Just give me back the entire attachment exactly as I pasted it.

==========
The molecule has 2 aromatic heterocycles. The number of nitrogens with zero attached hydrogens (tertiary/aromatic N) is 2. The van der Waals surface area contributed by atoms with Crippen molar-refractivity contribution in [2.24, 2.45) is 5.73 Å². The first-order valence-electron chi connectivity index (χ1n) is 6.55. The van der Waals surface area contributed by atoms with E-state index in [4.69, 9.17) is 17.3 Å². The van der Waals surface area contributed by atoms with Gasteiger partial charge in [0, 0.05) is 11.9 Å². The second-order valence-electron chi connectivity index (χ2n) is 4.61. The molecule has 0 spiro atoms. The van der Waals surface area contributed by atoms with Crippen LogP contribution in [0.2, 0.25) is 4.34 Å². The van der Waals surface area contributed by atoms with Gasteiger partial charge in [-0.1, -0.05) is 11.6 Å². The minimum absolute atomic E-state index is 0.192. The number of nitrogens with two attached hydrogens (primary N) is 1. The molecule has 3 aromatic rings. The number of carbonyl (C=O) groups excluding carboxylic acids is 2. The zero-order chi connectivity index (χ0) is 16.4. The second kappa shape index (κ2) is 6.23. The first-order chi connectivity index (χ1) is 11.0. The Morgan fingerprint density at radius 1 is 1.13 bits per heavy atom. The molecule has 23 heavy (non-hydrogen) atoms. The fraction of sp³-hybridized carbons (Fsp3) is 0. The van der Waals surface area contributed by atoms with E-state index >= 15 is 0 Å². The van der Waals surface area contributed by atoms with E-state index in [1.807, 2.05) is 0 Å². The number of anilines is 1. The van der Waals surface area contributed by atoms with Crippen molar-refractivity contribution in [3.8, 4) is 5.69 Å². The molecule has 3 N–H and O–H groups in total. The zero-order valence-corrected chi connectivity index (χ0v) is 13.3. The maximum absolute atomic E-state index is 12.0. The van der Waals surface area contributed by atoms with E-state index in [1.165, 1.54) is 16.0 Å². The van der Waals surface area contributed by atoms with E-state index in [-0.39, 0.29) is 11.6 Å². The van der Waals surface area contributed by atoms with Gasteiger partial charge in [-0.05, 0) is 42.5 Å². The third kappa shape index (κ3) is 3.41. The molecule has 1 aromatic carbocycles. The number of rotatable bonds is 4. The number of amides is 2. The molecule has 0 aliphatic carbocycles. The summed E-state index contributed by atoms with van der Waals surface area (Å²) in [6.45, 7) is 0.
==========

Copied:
The molecule has 2 aromatic heterocycles. The number of nitrogens with zero attached hydrogens (tertiary/aromatic N) is 2. The van der Waals surface area contributed by atoms with Crippen molar-refractivity contribution in [2.24, 2.45) is 5.73 Å². The first-order valence-electron chi connectivity index (χ1n) is 6.55. The van der Waals surface area contributed by atoms with E-state index in [4.69, 9.17) is 17.3 Å². The van der Waals surface area contributed by atoms with Gasteiger partial charge in [0, 0.05) is 11.9 Å². The second-order valence-electron chi connectivity index (χ2n) is 4.61. The molecule has 0 spiro atoms. The van der Waals surface area contributed by atoms with Crippen LogP contribution in [0.2, 0.25) is 4.34 Å². The van der Waals surface area contributed by atoms with Gasteiger partial charge in [-0.1, -0.05) is 11.6 Å². The minimum absolute atomic E-state index is 0.192. The number of nitrogens with two attached hydrogens (primary N) is 1. The molecule has 3 aromatic rings. The number of carbonyl (C=O) groups excluding carboxylic acids is 2. The zero-order chi connectivity index (χ0) is 16.4. The second kappa shape index (κ2) is 6.23. The first-order chi connectivity index (χ1) is 11.0. The Morgan fingerprint density at radius 1 is 1.13 bits per heavy atom. The molecule has 23 heavy (non-hydrogen) atoms. The fraction of sp³-hybridized carbons (Fsp3) is 0. The van der Waals surface area contributed by atoms with E-state index >= 15 is 0 Å². The van der Waals surface area contributed by atoms with E-state index in [1.807, 2.05) is 0 Å². The number of anilines is 1. The van der Waals surface area contributed by atoms with Crippen molar-refractivity contribution in [3.8, 4) is 5.69 Å². The molecule has 3 N–H and O–H groups in total. The zero-order valence-corrected chi connectivity index (χ0v) is 13.3. The maximum absolute atomic E-state index is 12.0. The van der Waals surface area contributed by atoms with E-state index in [1.165, 1.54) is 16.0 Å². The van der Waals surface area contributed by atoms with E-state index in [-0.39, 0.29) is 11.6 Å². The van der Waals surface area contributed by atoms with Gasteiger partial charge in [-0.05, 0) is 42.5 Å². The third kappa shape index (κ3) is 3.41. The molecule has 1 aromatic carbocycles. The number of rotatable bonds is 4. The number of amides is 2. The molecule has 0 aliphatic carbocycles. The summed E-state index contributed by atoms with van der Waals surface area (Å²) in [6.45, 7) is 0.